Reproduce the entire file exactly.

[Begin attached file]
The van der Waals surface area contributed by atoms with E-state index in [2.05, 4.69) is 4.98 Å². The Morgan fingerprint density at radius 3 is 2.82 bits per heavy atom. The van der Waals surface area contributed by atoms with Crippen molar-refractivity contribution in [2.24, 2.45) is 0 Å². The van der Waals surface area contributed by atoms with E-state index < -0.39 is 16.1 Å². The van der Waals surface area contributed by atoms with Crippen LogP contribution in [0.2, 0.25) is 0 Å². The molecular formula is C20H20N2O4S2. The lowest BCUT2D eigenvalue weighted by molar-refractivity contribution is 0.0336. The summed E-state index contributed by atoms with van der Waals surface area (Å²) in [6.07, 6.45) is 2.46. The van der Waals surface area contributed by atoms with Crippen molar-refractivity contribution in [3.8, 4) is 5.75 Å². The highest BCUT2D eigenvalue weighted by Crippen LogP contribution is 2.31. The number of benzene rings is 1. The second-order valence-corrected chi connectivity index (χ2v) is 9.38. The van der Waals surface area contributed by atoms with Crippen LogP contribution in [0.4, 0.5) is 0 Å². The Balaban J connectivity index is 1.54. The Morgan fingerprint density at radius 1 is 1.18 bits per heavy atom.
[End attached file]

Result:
The van der Waals surface area contributed by atoms with E-state index in [2.05, 4.69) is 4.98 Å². The Morgan fingerprint density at radius 3 is 2.82 bits per heavy atom. The van der Waals surface area contributed by atoms with Crippen molar-refractivity contribution in [2.24, 2.45) is 0 Å². The van der Waals surface area contributed by atoms with E-state index < -0.39 is 16.1 Å². The van der Waals surface area contributed by atoms with Crippen LogP contribution in [0.2, 0.25) is 0 Å². The molecular formula is C20H20N2O4S2. The lowest BCUT2D eigenvalue weighted by molar-refractivity contribution is 0.0336. The summed E-state index contributed by atoms with van der Waals surface area (Å²) in [6.07, 6.45) is 2.46. The van der Waals surface area contributed by atoms with Crippen molar-refractivity contribution in [3.8, 4) is 5.75 Å². The highest BCUT2D eigenvalue weighted by Crippen LogP contribution is 2.31. The number of benzene rings is 1. The second-order valence-corrected chi connectivity index (χ2v) is 9.38. The van der Waals surface area contributed by atoms with Crippen LogP contribution in [0.4, 0.5) is 0 Å². The Balaban J connectivity index is 1.54. The Morgan fingerprint density at radius 1 is 1.18 bits per heavy atom.